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TITLE:  US farms to plant more biotech crops - USDA study
SOURCE: Reuters, by Randy Fabi
DATE:   July 1, 2002

------------------ archive: http://www.gene.ch/genet.html ------------------


US farms to plant more biotech crops - USDA study

WASHINGTON - U.S. farmers are expected to plant more genetically modified 
crops in the coming years thanks to higher financial returns and less 
dependence on pesticides, according to a government report released last 
week. In its two-year study, the U.S. Agriculture Department said demand 
for biotech seed would continue to grow, "Unless there is a radical change 
in consumer sentiment concerning (these) crops." Adoption of biotech crops 
has grown rapidly since they first became available to U.S. farmers in 
1996. "All in all, we conclude that there are tangible benefits to farmers 
adopting first-generation (genetically engineered) crops," the USDA study 
said.

The United States is the world's largest producer of crops that are 
genetically modified to make them resistant to pests or to withstand 
herbicides that kill nearby weeds. Critics of genetically modified crops 
say not enough research has been done to assure the new technology was safe 
for the environment and public health.

In a separate report, USDA last week estimated that 75 percent of the 
soybeans planted by U.S. farmers this year contained genetically modified 
organisms, up from 68 percent in 2001. About 34 percent of the U.S. corn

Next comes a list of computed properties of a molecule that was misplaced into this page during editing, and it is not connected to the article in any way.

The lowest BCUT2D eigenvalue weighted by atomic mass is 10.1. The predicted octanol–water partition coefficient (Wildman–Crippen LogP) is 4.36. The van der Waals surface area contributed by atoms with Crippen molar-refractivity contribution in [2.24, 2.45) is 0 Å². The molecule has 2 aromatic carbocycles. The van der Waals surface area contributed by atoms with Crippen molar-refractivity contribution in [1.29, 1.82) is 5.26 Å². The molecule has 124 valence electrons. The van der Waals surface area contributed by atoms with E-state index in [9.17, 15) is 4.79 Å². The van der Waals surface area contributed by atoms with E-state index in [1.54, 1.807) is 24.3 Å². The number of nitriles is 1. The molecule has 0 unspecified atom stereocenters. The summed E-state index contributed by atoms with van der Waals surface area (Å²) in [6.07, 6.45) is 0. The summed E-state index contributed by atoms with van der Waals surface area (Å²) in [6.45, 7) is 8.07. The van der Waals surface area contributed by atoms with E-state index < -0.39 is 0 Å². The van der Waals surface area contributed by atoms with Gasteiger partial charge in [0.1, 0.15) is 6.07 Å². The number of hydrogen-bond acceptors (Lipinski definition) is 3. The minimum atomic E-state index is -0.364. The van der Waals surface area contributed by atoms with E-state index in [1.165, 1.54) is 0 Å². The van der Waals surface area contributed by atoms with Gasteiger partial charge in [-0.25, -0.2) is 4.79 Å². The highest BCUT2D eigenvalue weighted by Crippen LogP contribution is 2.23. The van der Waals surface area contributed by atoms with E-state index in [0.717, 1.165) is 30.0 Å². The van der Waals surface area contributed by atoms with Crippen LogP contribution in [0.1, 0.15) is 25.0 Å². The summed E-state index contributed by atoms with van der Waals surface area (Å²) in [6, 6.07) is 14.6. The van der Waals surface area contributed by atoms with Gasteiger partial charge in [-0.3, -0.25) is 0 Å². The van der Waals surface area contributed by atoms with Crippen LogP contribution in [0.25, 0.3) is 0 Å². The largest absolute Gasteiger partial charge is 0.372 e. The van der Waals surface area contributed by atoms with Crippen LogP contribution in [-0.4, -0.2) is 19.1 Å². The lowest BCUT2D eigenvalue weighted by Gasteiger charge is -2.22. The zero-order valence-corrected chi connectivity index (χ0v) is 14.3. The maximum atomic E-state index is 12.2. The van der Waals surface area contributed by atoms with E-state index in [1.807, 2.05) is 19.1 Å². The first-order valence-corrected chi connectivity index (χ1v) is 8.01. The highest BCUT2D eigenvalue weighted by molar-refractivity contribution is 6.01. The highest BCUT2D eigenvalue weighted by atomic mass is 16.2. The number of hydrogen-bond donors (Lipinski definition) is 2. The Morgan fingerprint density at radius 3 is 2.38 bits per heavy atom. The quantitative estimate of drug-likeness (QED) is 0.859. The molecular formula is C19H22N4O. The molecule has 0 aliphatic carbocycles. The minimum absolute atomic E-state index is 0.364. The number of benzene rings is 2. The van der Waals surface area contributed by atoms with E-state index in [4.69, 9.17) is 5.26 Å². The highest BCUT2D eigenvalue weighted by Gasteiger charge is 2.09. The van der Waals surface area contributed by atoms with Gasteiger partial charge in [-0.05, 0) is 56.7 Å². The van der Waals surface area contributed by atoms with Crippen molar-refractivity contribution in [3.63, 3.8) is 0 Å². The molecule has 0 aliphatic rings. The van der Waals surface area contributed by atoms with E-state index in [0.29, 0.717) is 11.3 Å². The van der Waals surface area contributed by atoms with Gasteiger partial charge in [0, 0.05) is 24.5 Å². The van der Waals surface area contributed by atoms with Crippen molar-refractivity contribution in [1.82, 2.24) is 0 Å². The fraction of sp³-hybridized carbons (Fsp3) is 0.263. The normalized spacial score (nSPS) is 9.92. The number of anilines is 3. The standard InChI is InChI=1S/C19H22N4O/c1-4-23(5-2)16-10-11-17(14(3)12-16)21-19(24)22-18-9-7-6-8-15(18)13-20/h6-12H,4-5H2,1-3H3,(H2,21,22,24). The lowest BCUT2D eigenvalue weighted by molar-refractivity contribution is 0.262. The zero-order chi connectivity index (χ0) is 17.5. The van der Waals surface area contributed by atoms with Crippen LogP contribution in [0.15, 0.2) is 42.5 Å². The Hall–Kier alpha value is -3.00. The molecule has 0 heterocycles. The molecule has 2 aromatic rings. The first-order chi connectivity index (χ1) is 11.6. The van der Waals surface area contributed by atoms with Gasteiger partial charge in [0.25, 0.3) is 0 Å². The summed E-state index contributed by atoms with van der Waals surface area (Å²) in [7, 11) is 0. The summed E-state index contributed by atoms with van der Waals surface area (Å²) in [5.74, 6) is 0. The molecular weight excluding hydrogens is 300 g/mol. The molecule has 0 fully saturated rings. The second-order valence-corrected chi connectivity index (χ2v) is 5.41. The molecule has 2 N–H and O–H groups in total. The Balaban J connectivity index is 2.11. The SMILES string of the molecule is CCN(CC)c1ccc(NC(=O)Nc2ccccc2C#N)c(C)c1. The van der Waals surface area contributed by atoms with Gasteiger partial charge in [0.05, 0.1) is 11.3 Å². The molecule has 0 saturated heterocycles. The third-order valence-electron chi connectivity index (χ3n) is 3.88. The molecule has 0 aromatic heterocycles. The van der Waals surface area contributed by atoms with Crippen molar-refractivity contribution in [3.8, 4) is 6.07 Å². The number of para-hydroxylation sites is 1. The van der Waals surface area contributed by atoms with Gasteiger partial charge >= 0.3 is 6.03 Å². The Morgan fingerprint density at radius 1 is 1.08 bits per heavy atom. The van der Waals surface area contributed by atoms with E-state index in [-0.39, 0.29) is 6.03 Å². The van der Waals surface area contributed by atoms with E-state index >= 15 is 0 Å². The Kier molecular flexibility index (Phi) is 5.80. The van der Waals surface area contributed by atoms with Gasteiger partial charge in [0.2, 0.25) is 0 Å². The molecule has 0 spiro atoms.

planted had GMOs, up from 26 percent last year. GMO cotton accounted for 71 
percent of total plantings, compared with last year's 69 percent. The USDA 
study, based on farm surveys conducted in 1998 and 1999, said many GMO 
crops helped increased farm income.

USDA said boosting the use of biotech cotton by 10 percent translated into 
a yield increase between 1.7 percent and 2.1 percent. Herbicide-tolerant 
soybeans translated into a 0.3 percent increase. No data was available for 
corn. The study said GMO crops that withstand herbicides would continue to 
increase in popularity, while demand for pest-resistant seeds - or Bt seeds 
- would be stagnant. "Future adoption rates for Bt corn and Bt cotton are 
expected to increase little or possibly decrease, mainly limited by the 
infestation levels of their respective Bt target pests," USDA said.

The study also found an overall reduction in pesticide use related to the 
increased adoption of GMOs. Farmland treated with pesticides decreased by 
19.1 million acres between the 1997 and 1998 crops. The amount of 
pesticides used also declined by about 2.5 million pounds, USDA said. USDA 
said the report's conclusions should be interpreted carefully since the 
study was based on only two years.



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